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Business

  • New bank provides turkeys for baskets

    SHEPHERDSVILLE - If anyone could deliver the gifts of gold, frankincense and myrrh at Christmastime, it could be a bank.

    First Harrison Bank made a different kind of Christmas gift in horn of the season, donating 500 pounds of frozen turkeys to the Helping Out People Everywhere (HOPE) in Bullitt County organization.

    Founded earlier in the year, HOPE was organized to assist area residents and homeless citizens in dire straits. The group offers food and meals, clothing and various life supplies. 

  • Contract awarded on access road to truck stop on Hwy. 480

     LOUISVILLE -- A contract has been awarded to relocate the entrance of a truck stop on Highway 480 at Interstate 65 in Shepherdsville.

    The Kentucky Transportation Cabinet (KYTC) recently awarded a contract for construction of a new entrance and access road at the Love’s Travel Stop on Cedar Grove Road.

    This is one of several projects along Cedar Grove Road which are underway. Each would provide relief to the congested Cedar Grove Road.

  • Election 2016: Few sign up for elective offices

    SHEPHERDSVILLE -- Activity is slow as the filing deadline approaches for those wishing to run for select offices in 2016.

    The filing deadline is at 4 p.m. on Tuesday, Jan. 26.

    With all local municipalities going with a non-partisan election, there will be few, if any, races on the May ballot.

    State representative races are all up for grabs.

    At this stage, there are no primary races.

    In the 49th District, incumbent Linda Belcher has filed for another term.

  • Vandalism leads to discussion on curfew in MW

     MOUNT WASHINGTON-- After continuous destruction of city property over the past few months, the local leaders have agreed that something needs to be done.

    Mount Washington councilmember Greg Gentry brought up the idea of revisiting the city’s juvenile curfew ordinance in December after a group of teenagers were suspected to be the ones responsible for tearing down some of the city plaza Christmas lights.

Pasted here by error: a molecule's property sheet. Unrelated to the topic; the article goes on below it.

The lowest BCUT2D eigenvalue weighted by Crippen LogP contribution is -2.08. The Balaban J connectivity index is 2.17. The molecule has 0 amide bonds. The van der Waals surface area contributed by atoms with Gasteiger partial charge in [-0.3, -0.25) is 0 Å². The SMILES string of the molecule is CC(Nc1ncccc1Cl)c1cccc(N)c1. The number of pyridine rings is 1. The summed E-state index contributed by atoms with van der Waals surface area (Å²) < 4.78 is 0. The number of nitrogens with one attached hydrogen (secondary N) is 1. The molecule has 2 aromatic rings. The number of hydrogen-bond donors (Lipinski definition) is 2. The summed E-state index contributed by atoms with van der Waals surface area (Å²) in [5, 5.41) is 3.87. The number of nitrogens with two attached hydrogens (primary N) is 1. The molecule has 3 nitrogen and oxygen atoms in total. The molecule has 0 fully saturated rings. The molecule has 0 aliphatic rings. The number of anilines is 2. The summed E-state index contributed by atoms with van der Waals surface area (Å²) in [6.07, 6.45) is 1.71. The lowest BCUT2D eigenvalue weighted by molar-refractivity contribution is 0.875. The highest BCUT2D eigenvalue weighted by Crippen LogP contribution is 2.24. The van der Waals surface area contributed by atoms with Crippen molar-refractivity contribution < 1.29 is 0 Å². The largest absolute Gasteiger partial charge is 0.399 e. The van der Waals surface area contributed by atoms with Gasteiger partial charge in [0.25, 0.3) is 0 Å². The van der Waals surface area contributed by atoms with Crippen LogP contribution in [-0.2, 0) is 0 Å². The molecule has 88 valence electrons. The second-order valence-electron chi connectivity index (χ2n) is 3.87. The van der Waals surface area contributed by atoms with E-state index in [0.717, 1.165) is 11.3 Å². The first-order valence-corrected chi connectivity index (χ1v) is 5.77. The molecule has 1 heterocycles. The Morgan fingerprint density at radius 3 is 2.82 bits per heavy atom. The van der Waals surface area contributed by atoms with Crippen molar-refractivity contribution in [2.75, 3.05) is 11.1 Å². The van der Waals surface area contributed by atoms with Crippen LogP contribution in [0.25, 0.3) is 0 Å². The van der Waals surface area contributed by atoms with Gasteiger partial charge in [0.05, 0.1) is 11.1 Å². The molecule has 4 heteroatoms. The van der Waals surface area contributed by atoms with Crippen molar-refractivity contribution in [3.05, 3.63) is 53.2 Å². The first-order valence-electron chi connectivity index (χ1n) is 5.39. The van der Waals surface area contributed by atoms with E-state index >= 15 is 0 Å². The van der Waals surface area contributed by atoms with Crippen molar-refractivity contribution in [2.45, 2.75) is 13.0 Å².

• New bank continues community focus

    SHEPHERDSVILLE -- Dan Cline has been in the community for years.

    He’s seen the work done by The Peoples Bank of Bullitt County for the community over that time.

    And when he had an opportunity to join up with the financial institution that purchased The Peoples Bank of Bullitt County in early 2014, Cline wanted to know one thing -- would it remain a strong community supporter?

    Satisfied with what he heard, Cline is now the market manager for the five First Harrison Bank branches which have been operating in the county since early December.

  • Sanitation chairman pleased with work in 2015

     SHEPHERDSVILLE -- The past year has been a busy one for members of the Bullitt County Sanitation District.

    But chairman Chuck Callahan believes it was a very successful one for the agency.

    The project that drew the most attention was the failure of the privately-owned Hunters Hollow treatment facility.

    While the actual failure of the plant occurred in March 2014, it wasn’t until the fall of the next year that the sanitation district became the proud operator of the facility.

  • Options for 480?: Developer warns interchange may take time

     SHEPHERDSVILLE -- Jesse Flynn said he is not opposed to the city of Shepherdsville working to get an interchange on Interstate 65 just south of the current Cedar Grove Road exit.

    However, with his experience in working with highway projects, Flynn warned against any expectations that the work would be done quickly.

  • Over $4 million saved through energy program

     SHEPHERDSVILLE --Since Bullitt County Public Schools became part of a pilot energy management program in 2006, a total of $4,215,754 has been saved in utility bills.

    Every dollar of that amount has been reinvested in education for students.

    District Energy Manager Kimberly Joseph said employee help with everyday energy saving action and things like shutdowns over extended breaks make a huge difference.

  • City looks to push for businesses to pledge to clean up properties

    SHEPHERDSVILLE -- Originally, the property at the corner of West Blue Lick Road and North Buckman Street was used for a car wash, storage units and a quick-change oil facility.

    Over the years, that usage has changed and there is a call for improvements.

    The Rev. Billy Jenkins, pastor of Mount Zion Baptist Church, said the next-door business has become an eyesore.

    He told city officials that he was concerned about the number of vehicles stored on the property, as well as the car parts laying around and the general appearance.

  • City approves collective bargaining option; officers will decide interest

    SHEPHERDSVILLE -- While the talks were a bit murky about the difference between a union and a collective bargaining member, Shepherdsville City Council voted 4-1 to accept a negotiating agreement with the police department.

    Two question arose before the council elected to accept the collective bargaining agreement.

    First, the length of the contract was in dispute.

    Second, the actual difference between a collective bargaining unit and a union seemed to be a  bit gray.